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Parish History

An Episcopal missionary station was founded on Nantucket Island in 1838 by the Diocese of Connecticut.  The following year, Trinity Episcopal Church was constructed on Broad Street, using timbers from a former Friends’ Meeting House on the site.  When this building was destroyed by the Great Fire of 1846, Trinity Parish was formally dissolved, and a group of parishioners banded together to form a new church.

The new congregation purchased land on Fair Street and erected a simple vertical-boarded building which was consecrated in 1850.  The construction of the building almost exactly coincided with the precipitous decline in the whaling industry, which thrust the island into a deep depression.  Population dropped from almost 10,000 in 1840 to 6,000 in 1860, and, at its lowest, 3,450 in 1880.  From 1859 to 1872, there was no rector.  Dedicated laymen continued to read services.   In the summers, occasional visiting clergy would celebrate the Eucharist. 

In the late 1800s, Nantucket enjoyed a modest land boom when it was discovered as a vacation spot.  Miss Caroline L.W. French, a summer resident from Boston, approached the vestry of St. Paul’s Church and offered to build a new, more substantial stone church as a memorial to her father, Jonathan French. 

The old frame church building was sold to a parishioner, placed on rollers, and moved to Beach Street, where it was converted to a summer house.  The cornerstone of the new building was laid on September 5, 1901, and the new church was consecrated for use the following June.  Tiffany Studios was commissioned to design and execute nature scenes for the east and west memorial windows.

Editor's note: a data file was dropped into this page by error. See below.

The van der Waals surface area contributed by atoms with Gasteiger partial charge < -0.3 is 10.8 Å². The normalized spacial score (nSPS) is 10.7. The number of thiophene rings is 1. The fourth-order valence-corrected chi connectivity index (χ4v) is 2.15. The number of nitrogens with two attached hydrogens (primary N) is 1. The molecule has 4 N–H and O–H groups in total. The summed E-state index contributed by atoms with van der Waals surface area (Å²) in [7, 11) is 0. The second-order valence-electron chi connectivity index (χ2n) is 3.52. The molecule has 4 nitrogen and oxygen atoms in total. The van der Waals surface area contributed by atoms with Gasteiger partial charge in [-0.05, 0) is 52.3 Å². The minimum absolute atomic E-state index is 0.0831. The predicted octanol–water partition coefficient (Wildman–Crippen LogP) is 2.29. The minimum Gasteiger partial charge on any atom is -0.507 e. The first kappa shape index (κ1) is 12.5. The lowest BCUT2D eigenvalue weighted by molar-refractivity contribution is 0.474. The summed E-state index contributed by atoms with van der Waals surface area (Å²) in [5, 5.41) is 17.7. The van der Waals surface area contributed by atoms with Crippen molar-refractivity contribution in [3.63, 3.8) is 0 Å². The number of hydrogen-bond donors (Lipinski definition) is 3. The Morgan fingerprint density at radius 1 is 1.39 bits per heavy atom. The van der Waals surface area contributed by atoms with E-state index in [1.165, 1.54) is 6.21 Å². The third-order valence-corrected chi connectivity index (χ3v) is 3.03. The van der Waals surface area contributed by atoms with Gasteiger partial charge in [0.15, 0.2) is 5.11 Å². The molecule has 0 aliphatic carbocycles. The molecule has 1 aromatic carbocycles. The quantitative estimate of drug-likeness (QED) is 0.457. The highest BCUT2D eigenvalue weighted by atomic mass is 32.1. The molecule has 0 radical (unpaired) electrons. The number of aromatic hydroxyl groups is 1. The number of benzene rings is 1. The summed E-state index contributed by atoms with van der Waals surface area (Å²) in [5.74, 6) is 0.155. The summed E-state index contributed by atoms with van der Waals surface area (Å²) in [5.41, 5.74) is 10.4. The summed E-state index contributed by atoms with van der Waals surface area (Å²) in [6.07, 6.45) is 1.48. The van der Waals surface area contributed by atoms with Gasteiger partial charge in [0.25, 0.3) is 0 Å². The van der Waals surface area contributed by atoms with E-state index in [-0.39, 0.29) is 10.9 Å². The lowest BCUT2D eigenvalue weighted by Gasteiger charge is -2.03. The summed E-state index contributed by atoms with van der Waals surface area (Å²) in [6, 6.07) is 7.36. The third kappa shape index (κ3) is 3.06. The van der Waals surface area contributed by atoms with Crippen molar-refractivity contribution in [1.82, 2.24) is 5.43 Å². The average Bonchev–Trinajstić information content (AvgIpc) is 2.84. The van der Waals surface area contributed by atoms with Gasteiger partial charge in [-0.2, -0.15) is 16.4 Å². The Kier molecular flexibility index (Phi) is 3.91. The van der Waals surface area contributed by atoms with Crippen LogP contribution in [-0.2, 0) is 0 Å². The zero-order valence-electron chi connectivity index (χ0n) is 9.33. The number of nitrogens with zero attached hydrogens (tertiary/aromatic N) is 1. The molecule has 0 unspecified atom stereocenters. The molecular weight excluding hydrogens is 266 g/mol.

As the years passed, an adjacent house and cottage were purchased as a rectory.  In the 1960s, the area beneath the church was excavated and a large meeting room, kitchen, and choir-vesting quarters were created.  What had formerly been the choir room was remodeled into a small chapel with colorful stained glass windows by the Willett Studio in Philadelphia.  In the late 1980s, a house on the other side of the church was purchased and a parish house and parking lot were created.   

In 1998, the rectory was moved, from a location adjacent and connected to the church building, 50 feet to the north to create space for a garden between the two buildings.  The rectory itself was renovated in 2001, and a two-story addition was built at the rear.  In 2005, the cottage, which began its life as a stable, was renovated as housing for staff.  

As the plant has grown, so have programs and membership expanded.

Most recently, the vestry performed a full evaluation of the condition of our 100-year-old Church and decided that it was time to bring the church infrastructure and facilities up-to-date. During 2012 and 2013, we held a capital campaign and raised over $2.2 million from parish members and public funding sources.These funds were used to add a new 1000-square-foot fully accessible entrance (the Daume Entrance) that includes a lift, renovate our sacristy, and renovate the nave pews, knees, and kneelers. In our undercroft, Gardner Hall, we added a commercial kitchen, fully accessible facilities, and a new high-efficiency heating system. The building's wiring and plumbing infrastructures were upgraded to modern code. 

Additionally, our parish house will be freshened and receive a new roof. As a result of these modifications and the earlier rebuilding of the rectory, our campus is in excellent condition.

The original church in the late 1800s.
The interior of the original church.
A group photo of the construction crew.
The completed church in the early 20th century.